The bold have nothing to lose, or so it seems. We, the little lambs, travel in the ruts that others initiated. We have fallen into the deeply carved mindsets where middle ground is the best ground. The idea and discovery pioneers of old would have turned the page on life with a whimper, if they had quelled the boisterous command of “go!”

The fear speaks loudest right before the breakthrough. Don’t listen to that corrupt voice. Work your dream and take others with you on the new path.

The process of grief

“Give sorrow words; the grief that does not speak knits up the o-er wrought heart and bids it break.” 
― William Shakespeare, Macbeth

The five stages of grief, as explained by psychiatrist, Dr. Elisabeth Kubler-Ross, are denial, anger, bargaining, depression, and acceptance.  Healing and loss speaker, David Kessler, has gone on to add a sixth stage of grief – meaning.  My thoughts on this 6th stage to grief is that we all want “meaning” when we have gone through a loss, or a perceived loss. We all want understanding. 

The length and levels of this theoretical, systematic process vary. Each individual will (and should) invariably go through some level of grieving over each actual loss, or each perceived loss. I say “perceived loss” because the pain experienced can be just as real when you “think” you have lost something or someone permanently through death or destruction. This may not be the case. Possibly, someone has temporarily removed themselves from your life, and they later get in touch with you to reconnect. Or, you may have misplaced a valuable object and weeks later find it. These scenarios can seem permanent at the time, and may trigger the stages of grief. It is still a feeling of loss to you, even if it is remedied later on.

I highly recommend that people seek out professional help with their grief process.

When a child loses a toy, or has a toy jerked from her hands by another child, and she is unable to retrieve it, she may go into a process of grief. Every stage might not be exhibited in the precise order that most text books list, but there will be a display of emotional levels.  I believe that each person will go through a necessary grieving process, unless that person stymies it with the dark ink of bitterness.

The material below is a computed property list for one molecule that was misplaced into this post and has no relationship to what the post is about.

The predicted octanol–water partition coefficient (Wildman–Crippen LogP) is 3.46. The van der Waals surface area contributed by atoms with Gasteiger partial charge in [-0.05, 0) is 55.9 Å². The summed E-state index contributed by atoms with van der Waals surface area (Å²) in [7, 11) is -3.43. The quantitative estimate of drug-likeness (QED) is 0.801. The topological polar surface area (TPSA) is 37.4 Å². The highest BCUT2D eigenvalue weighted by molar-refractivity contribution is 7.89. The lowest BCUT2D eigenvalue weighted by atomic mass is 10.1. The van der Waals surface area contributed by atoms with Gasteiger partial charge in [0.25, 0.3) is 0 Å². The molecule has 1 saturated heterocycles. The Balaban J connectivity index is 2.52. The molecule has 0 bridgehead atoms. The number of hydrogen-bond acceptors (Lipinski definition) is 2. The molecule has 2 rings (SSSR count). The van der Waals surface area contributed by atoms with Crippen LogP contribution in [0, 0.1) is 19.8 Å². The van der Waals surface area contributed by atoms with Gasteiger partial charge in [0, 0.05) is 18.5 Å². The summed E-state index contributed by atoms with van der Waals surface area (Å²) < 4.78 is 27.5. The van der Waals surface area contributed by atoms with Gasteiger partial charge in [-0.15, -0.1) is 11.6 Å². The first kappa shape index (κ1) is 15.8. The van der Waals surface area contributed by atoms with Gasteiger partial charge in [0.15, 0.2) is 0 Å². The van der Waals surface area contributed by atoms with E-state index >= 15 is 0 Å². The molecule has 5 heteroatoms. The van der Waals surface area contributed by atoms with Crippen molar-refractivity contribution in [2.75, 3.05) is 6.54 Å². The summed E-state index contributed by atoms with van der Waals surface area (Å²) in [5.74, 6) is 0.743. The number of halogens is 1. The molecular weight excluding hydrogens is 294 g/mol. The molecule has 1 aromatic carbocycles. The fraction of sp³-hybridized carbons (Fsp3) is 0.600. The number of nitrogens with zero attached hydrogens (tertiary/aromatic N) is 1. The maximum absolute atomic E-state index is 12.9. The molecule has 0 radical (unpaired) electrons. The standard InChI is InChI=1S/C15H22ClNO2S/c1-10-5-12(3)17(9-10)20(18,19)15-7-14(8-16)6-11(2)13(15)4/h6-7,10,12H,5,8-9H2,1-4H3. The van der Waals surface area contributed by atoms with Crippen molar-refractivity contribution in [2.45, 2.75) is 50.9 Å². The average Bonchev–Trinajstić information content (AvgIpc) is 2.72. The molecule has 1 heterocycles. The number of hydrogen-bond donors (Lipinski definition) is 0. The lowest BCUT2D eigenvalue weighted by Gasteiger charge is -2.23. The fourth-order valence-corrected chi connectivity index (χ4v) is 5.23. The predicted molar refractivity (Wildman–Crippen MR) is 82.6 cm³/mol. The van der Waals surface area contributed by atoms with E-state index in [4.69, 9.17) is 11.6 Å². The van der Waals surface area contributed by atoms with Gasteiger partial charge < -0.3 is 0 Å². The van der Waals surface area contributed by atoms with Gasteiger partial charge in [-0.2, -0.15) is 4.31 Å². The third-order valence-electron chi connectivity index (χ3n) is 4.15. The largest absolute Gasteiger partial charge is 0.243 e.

In truth, there is no “end” to the grieving process when you have lost a loved one.  Early in the grief process, grief can act like a sinkhole that deepens and widens with each recount of the “incident.” The pain surrounding the loss of a loved one may slightly lessen years down the road, but the memory of that loss seems to stay with most people for the rest of their lives. I have talked with people who have prematurely lost a loved one. They have expressed that they are always aware that their loved one is gone, and they are always aware of a sense, or feeling of loss in their emotions.

When you are stymied in the grief process by bitterness, the ink of that bitterness frames and floods the remembrance surrounding the loss. Bitterness can poison the entire process and keep you in a stage of grief for years beyond what is normal, and again, I use the word “normal” lightly.

I have had conversations with people that experienced loss, and I could still see the bitter anger on their face – twenty years after the incident of loss. The daily torment of bitterness takes a toll on the health and well-being of a person. Don’t let bitterness stymie the process of grief and grief recovery. Seek help from a professional.

National Helpline for substance abuse and mental health 1.800.662. 4357 (HELP)

National Suicide Prevention Helpline 1.800.273.8255